You are here
Sarkozy to be tried over 2012 campaign financing
[PARIS] Former French president Nicolas Sarkozy is to face trial on charges of illegally financing his failed 2012 re-election bid, causing more trouble for the country's rightwing Republicans party.
The prosecution claims Sarkozy spent nearly double the legal limit of 22.5 million euros (S$34 million) on his lavish campaign, using false billing from a public relations firm called Bygmalion.
A legal source said on Tuesday that one of two investigating magistrates in charge of the case, Serge Tournaire, had decided on February 3 that the case should go to trial.
Sarkozy's lawyer announced plans to appeal the decision.
Bygmalion charged 15.2 million euros in campaign events to Sarkozy's rightwing party - which at the time was called the UMP, but has since been renamed the Republicans - instead of billing the president's campaign.
"More than anyone else, (Sarkozy) was supposed to know, respect and enforce... the legal requirements in this matter," the instructing magistrate said in a 174-page document.
While acknowledging that his duties as head of state were time-consuming, the magistrate said that given Sarkozy's political experience and the fact that the top job in the country was at stake, it was "scarcely credible" he would have allowed his campaign team or senior party members to act without his knowledge.
The affair came to light in 2014 but investigators have yet to determine who ordered the fraud.
Sarkozy, who failed in a presidential comeback bid last year, has told investigators he knew nothing about the billing and put the responsibility squarely on Bygmalion and the UMP.
Only one other president - Jacques Chirac - has been tried in France's Fifth Republic, which was founded in 1958. He was give a two-year suspended jail term in 2011 over a fake jobs scandal.
News of Sarkozy's trial comes as the Republicans' candidate for this year's presidential election, Francois Fillon, faces his own scandal over parliamentary jobs for his family.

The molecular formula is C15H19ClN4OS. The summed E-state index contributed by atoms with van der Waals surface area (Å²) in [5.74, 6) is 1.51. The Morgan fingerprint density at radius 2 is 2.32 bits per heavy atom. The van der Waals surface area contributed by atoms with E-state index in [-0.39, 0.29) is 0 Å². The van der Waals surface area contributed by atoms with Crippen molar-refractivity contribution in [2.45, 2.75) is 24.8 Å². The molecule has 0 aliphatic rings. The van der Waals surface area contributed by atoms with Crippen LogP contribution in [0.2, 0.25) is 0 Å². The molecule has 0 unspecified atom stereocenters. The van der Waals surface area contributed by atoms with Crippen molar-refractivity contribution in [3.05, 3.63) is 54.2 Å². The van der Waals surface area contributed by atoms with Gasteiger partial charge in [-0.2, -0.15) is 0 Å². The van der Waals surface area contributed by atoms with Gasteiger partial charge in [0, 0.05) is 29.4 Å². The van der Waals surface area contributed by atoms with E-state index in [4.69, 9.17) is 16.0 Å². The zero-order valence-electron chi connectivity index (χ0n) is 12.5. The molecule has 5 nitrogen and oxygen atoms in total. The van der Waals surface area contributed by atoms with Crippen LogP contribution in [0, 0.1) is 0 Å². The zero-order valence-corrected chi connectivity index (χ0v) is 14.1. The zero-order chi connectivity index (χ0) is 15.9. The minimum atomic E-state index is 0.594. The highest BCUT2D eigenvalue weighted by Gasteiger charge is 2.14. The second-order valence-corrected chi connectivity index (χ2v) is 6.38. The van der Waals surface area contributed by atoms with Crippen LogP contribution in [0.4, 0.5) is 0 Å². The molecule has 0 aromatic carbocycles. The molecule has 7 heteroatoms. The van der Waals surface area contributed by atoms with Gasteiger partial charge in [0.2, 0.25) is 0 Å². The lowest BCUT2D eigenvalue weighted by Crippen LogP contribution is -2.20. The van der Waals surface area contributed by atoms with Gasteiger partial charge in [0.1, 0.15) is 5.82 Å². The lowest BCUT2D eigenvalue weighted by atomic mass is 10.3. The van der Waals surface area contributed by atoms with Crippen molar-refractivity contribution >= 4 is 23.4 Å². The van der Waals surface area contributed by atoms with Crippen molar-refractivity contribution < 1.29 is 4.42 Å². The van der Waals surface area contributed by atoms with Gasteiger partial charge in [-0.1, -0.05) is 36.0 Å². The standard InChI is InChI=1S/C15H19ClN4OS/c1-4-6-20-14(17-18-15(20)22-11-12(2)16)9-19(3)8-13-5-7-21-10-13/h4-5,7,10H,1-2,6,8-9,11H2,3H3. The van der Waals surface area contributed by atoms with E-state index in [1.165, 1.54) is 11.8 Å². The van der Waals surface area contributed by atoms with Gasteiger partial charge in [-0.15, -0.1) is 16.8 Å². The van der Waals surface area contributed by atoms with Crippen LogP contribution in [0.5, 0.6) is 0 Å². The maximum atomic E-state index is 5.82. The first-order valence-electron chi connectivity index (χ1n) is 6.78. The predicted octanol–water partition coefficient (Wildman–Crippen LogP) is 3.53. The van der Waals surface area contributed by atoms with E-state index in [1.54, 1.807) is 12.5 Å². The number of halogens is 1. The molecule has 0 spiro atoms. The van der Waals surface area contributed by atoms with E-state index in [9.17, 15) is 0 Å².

Mr Fillon apologised on Monday for employing his wife over 15 years as an aide - which is legal - but continued to deny the more serious allegations that she barely worked for her average monthly salary of around 3,700 euros.
The son of a Hungarian immigrant father, Sarkozy was nicknamed the "bling-bling" president for his flashy displays of wealth.
His trial will focus on whether he himself caused the over-spending in 2012 by demanding that additional rallies be organised towards the end of his campaign, even though they were bound to blow the budget.
The judicial source said he was accused of having ignored two warnings from advisors in March and April 2012 about his spending, which came to "at least 42.8 million euros".
The divisive 62-year-old rightwinger faces up to a year in a prison and a fine of 3,750 euros if convicted.
He could yet be spared trial, however, given that the second investigating magistrate in the case disagreed that Sarkozy be put in the dock.
Thirteen other people will be tried alongside him on charges ranging from fraud to illegal campaign financing, including Bygmalion's management and Jerome Lavrilleux, deputy manager of Sarkozy's lavish 2012 campaign.
Lavrilleux and Bygmalion executives have acknowledged the existence of fraud and false accounting.
While the so-called Bygmalion case is the most pressing, Sarkozy has been fighting legal problems on several fronts.
He is charged with corruption and influence peddling for allegedly offering to help a judge swing a plum retirement job in return from secret information about another case.
He has also been accused by former members of Libyan dictator Moamer Kadhafi's regime of accepting millions in cash towards his first presidential campaign in 2007 from Kadhafi - claims he has vehemently denied.
After retiring from politics following his 2012 defeat by the Socialist Party's Francois Hollande, he returned to take the helm of the Republicans and sought the party's presidential nod in this year's election.
In a surprise result, he was eliminated in November in the first round of a primary contest, trailing the eventual winner, Mr Fillon, and another ex-premier, Alain Juppe.